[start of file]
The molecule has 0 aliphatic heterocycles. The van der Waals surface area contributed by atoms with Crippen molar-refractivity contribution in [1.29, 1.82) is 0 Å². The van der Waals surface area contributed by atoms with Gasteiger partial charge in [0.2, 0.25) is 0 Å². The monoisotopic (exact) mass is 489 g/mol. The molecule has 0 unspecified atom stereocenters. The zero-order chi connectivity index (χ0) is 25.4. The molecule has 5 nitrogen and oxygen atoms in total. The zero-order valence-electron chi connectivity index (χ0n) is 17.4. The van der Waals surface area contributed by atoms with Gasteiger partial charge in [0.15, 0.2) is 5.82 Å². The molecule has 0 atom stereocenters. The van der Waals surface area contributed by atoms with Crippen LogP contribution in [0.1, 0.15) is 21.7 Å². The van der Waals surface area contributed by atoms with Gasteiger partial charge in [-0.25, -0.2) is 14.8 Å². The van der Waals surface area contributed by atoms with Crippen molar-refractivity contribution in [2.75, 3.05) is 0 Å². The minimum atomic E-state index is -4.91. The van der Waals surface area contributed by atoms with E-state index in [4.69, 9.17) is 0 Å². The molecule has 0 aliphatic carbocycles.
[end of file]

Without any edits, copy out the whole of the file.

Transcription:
The molecule has 0 aliphatic heterocycles. The van der Waals surface area contributed by atoms with Crippen molar-refractivity contribution in [1.29, 1.82) is 0 Å². The van der Waals surface area contributed by atoms with Gasteiger partial charge in [0.2, 0.25) is 0 Å². The monoisotopic (exact) mass is 489 g/mol. The molecule has 0 unspecified atom stereocenters. The zero-order chi connectivity index (χ0) is 25.4. The molecule has 5 nitrogen and oxygen atoms in total. The zero-order valence-electron chi connectivity index (χ0n) is 17.4. The van der Waals surface area contributed by atoms with Gasteiger partial charge in [0.15, 0.2) is 5.82 Å². The molecule has 0 atom stereocenters. The van der Waals surface area contributed by atoms with Crippen LogP contribution in [0.1, 0.15) is 21.7 Å². The van der Waals surface area contributed by atoms with Gasteiger partial charge in [-0.25, -0.2) is 14.8 Å². The van der Waals surface area contributed by atoms with Crippen molar-refractivity contribution in [2.75, 3.05) is 0 Å². The minimum atomic E-state index is -4.91. The van der Waals surface area contributed by atoms with E-state index in [4.69, 9.17) is 0 Å². The molecule has 0 aliphatic carbocycles.